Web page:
Normally I’m pitching my own authors for guest posts on Seekerville, so I was honored when asked to write a post of my own. Thank you for welcoming me into your community!
The life of a publicist can be challenging. Most of our pitches to the media never get responses. We’re happy to even get a “no” because at least we have an answer to give to authors, agents, and marketers. For an in-house publicist like myself, we’re also juggling multiple titles at various stages of the publicity process at any given time. This can be overwhelming, especially if you’re a people-pleaser and want to do the best you possibly can for all your authors.
The media landscape is also constantly changing. There are fewer print magazines and smaller editorial staffs trying to do the same amount of work. Social media has changed the way people get their news. National media is no longer breaking the news. Instead, news breaks on social media and traditional media continues the conversation. This changes the way publicists and authors need to approach PR for their books.
If you’re an author or aspiring author, here are a few ways you can help make your publicist’s job a little easier (and increase the chances of getting more PR for your book):
1. Be available. It’s extremely important to be available to do publicity around your book’s release. Ideally, you should keep your schedule more open the month before release, the month of release, and the month after release. This is the key window for publicity. Try to have time set aside where you can work on any articles, Q&As or guest blog posts your publicist may want you to write (even better if you write a few of these pieces early and send them to your publicist to pitch). Be flexible in your schedule if you can for any radio or TV interviews that come up, particularly during the month your book releases.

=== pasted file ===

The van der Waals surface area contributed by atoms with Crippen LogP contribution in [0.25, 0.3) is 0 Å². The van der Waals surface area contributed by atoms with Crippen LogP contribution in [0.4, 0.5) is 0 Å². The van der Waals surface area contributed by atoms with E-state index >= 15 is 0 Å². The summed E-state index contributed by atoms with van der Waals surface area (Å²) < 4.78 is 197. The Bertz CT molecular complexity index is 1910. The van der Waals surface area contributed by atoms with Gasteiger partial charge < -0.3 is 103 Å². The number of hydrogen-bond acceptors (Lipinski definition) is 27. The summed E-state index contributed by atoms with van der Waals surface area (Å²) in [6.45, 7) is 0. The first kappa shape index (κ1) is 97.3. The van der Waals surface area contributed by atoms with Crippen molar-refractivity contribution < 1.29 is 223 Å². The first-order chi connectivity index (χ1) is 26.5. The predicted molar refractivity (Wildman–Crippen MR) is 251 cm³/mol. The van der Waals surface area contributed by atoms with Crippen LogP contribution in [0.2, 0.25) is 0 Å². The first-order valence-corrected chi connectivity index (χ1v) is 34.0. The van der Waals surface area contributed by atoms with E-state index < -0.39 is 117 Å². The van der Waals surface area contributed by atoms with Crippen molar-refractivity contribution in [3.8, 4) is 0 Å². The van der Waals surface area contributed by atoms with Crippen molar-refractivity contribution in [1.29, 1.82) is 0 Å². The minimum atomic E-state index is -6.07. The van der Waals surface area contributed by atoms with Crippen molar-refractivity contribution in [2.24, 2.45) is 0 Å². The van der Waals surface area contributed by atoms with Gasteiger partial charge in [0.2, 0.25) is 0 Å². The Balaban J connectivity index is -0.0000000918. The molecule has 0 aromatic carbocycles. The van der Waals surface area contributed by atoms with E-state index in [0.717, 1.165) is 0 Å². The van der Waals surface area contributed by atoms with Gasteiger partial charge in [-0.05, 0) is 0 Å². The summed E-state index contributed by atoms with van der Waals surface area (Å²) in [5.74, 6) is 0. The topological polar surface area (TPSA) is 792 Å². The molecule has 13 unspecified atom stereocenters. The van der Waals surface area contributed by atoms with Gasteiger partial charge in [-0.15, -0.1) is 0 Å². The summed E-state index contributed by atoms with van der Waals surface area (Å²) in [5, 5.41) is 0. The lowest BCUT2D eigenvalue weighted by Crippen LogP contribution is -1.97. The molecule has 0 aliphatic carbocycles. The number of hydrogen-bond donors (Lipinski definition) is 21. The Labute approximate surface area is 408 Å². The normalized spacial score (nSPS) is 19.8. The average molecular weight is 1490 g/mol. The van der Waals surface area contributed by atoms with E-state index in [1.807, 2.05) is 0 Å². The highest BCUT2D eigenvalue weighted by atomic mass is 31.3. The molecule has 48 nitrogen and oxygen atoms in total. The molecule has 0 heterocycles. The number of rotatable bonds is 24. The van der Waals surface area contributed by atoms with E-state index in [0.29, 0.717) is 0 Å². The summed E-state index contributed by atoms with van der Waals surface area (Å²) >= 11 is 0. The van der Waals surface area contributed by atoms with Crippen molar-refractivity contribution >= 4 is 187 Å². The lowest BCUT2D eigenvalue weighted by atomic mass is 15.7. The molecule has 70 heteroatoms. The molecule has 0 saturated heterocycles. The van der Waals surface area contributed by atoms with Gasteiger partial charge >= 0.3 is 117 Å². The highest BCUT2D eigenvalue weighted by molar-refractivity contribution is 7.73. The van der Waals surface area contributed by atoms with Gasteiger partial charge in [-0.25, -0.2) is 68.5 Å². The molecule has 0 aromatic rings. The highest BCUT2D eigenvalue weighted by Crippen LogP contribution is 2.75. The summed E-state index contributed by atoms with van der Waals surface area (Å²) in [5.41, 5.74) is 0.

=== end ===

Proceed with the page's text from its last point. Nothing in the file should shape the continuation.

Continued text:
2. Be responsive. Radio stations will often send out several dates available for interviews to multiple people at once, so it’s imperative that you respond to your publicist’s request for an interview within 24 hours. If you take too long to respond, you may lose the interview because others have already filled up all the available slots. I tend to prefer emailing requests to my authors (as do many of my colleagues) because it gives us a “paper trail” to follow when looking back through emails, but if you prefer receiving texts for important interview requests or a phone call, be sure to communicate that to your publicist so she knows the best way to reach you. We don’t want you to miss out on a great PR opportunity!
3. Become an expert for the media. We have heard from countless media outlets that they are not looking to interview authors about their books. They want to talk to experts who can give their opinion on what is happening in the news. We know your book is important to you, but unfortunately unless you’re a well-known author, your new book release is not news. In order to increase your chances of getting interviews on broadcast media, you need to be qualified to speak on a certain topic. This doesn’t necessarily mean you need degrees in a specific area (though that will add credibility). You may have gone through a particular life experience that qualifies you to speak on a topic such as the loss of a child, infidelity in marriage, battling cancer, race relations, etc. If these topics are dealt with in your book, even better. That creates the perfect media tie-in. The interview will not be directly about your book, but if the host is doing his or her job, he or she will mention your book during the interview and may even link to a place for people to buy your book on their website. It can be a little more challenging for fiction authors to present themselves as “experts” in a particular area, so we generally do not pitch fiction authors for interviews, but if you do have an area of expertise your publicist can leverage with the media (our author Joel C. Rosenberg is a great example of this), be sure to let her know.